Category Archives: My poetry

Poem for Lent

My daughter asked me where the old door went.

The brown door.

It’s still there.

Just gave it a fresh new color with a little red paint.

It looks brand new.

It is, and its still the same door.

We were always image bearers, all of us.

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How to Cut Down a Tree

Tree trunks break out of the snow banks on the Mississippi

Like old soldiers at their post

These men are time travelers, tall

The few left who tell creation’s story

A glimpse of what the river looked like before progress landed on her shores.

Keep watch old men, keep watch

You’re the icon of Eden

A reminder of how things used to be, should be

The power planters

The farm fertilizers

The industrializers are going to cut you down

Can’t see Garden for the trees.

The Recession Must Go On

I went to the bakery on

The wealthy side of town

The one where they put the french onion soup

In a sexy sourdough bread bowl

 

On my way out the door I saw a lady friend

Who had eaten her soup

But left the bowl made of bread

She then threw the whole

Bread bowl

Into the garbage

 

She threw the whole bread bowl into the garbage!

Sixty-two grams of carbohydrates

Three hundred and thirty two calories

Ten grams of protein

With a one way ticket to Gary, Indiana

And that is when I knew

The recession must continue

 

As long as we eat our soup out of a bowl made of bread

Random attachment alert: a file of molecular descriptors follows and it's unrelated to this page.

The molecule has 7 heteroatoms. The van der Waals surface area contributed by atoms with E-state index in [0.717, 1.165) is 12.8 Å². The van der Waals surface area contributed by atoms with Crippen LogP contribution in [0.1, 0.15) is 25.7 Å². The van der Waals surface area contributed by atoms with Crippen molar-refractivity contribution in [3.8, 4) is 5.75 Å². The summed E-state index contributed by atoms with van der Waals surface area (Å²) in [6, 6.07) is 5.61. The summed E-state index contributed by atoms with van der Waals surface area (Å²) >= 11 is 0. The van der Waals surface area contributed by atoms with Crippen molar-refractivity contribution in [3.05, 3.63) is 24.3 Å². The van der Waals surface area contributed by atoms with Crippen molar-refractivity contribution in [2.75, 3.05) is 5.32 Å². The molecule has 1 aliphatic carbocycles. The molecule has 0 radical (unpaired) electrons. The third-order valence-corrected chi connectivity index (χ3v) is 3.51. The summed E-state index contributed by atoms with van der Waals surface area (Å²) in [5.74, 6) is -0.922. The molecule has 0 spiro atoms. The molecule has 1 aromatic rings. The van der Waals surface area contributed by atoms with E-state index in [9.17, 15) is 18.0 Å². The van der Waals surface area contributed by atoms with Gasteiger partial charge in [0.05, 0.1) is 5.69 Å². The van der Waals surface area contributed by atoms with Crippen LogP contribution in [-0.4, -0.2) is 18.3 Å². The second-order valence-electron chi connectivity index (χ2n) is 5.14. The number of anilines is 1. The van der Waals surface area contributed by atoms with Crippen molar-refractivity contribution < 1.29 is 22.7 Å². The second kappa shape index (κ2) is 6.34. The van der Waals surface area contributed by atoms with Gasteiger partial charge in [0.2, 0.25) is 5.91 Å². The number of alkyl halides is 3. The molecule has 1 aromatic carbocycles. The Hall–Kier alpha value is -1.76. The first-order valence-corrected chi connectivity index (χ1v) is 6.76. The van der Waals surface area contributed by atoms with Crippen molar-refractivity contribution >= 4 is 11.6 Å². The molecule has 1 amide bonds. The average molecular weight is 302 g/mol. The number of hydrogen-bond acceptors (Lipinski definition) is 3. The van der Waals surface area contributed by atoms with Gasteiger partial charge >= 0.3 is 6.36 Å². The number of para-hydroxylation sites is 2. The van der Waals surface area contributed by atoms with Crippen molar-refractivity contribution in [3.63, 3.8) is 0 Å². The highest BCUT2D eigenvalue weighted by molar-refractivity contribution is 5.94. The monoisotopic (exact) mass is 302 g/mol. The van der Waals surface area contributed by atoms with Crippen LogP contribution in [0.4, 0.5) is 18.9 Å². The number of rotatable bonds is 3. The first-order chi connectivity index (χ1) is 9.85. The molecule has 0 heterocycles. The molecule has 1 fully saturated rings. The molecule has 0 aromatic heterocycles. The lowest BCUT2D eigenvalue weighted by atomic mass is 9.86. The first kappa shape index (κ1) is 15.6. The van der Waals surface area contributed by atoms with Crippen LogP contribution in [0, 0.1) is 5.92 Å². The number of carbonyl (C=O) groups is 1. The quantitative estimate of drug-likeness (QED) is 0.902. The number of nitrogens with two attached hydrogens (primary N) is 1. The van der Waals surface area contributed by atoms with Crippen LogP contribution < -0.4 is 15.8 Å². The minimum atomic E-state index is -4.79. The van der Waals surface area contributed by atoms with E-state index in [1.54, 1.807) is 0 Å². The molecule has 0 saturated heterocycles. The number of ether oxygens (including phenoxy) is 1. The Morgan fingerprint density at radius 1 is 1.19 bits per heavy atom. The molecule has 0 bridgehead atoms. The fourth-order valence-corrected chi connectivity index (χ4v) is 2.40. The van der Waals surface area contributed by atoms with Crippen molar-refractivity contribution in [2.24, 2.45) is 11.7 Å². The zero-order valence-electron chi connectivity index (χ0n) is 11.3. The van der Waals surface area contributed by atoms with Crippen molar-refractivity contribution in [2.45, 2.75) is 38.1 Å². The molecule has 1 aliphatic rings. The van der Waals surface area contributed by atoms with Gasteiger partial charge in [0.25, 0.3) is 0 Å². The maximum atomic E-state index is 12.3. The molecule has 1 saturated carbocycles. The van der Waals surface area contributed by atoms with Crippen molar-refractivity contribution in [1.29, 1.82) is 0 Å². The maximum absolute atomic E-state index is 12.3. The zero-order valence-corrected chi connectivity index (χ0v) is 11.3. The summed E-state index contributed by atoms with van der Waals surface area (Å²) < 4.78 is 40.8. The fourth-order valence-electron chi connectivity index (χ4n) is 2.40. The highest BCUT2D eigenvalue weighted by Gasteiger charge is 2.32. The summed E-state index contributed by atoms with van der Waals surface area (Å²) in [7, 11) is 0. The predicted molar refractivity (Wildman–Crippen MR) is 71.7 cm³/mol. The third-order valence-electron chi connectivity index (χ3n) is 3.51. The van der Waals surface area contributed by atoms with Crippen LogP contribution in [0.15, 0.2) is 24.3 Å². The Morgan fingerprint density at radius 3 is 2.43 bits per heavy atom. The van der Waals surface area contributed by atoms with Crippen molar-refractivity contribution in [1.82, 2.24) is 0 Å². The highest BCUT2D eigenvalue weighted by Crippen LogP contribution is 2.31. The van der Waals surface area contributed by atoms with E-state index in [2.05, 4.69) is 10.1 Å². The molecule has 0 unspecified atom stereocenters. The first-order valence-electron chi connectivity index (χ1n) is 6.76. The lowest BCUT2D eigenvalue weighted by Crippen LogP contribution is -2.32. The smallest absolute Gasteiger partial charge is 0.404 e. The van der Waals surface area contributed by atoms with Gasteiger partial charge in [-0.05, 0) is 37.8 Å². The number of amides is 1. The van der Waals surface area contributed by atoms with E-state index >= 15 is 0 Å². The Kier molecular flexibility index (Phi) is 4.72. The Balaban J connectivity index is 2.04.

Only because its looks nice and is a bit trendy

As long as we possess the lack of conviction which allows us

To dump precious wheat which had been grown by the earth

Harvested by the farmer

Milled by the river

And kneaded by the baker

As long as we loose sight of those who hunger

While we feed our bread to our beloved ravenous dumpsters

The recession must go on

 

So lay your bed in the gutter, lady friend

Put your ear to the sewer

And learn the wisdom of the homeless man

Who has mastered contentment, simplicity, thrift, and stewardship

Who understands the law of abundance

And shares everything he has with others

Somehow trusting God to get him through each hour of the day

While he feasts on used sourdough bread bowls

Consuming our sin before it hits the garbage dump for good

 

Gods grace to those suffer in a recession

For those who are missing their meals

And forced from their homes

Gods grace to those who think they suffer in a recession

For those who are missing their double shot mocha lattes

And forced from their second-home high rise condos

And may each of us look the recession in the eye

And ask the dear friend, “What have you to teach me?”

 

 

*Bread bowl nutrition information courtesy of The Daily Plate.

Floorboards

sanding

 

 

 

 

 

 

 

 

 

 

 

Sandpaper greets the grain

As an honest old friend from way back

The boards have lost their true color

Through years of healthy wear

Holding us up as we

Celebrated birth

Mourned the passing of a friend

Gathered for Holiday

Ate breakfast

The old boards are old and due for a rest

 

The furniture is moved and the floor is bare and naked

The coarse paper setting it free from varnish and stain

The oak breathes deeply, a sigh of relief

Its story told through each ring, dent, and scratch

Of seed, sun and sky

Axe, hammer, and nail

House and home

Finally these boards began to keep our story

Like a vault they enclose our sacred and our secret

Their grain tempering our imperfections

Until the next sanding

Wooden Puppet Eyes

Plump and round, waddling out of the house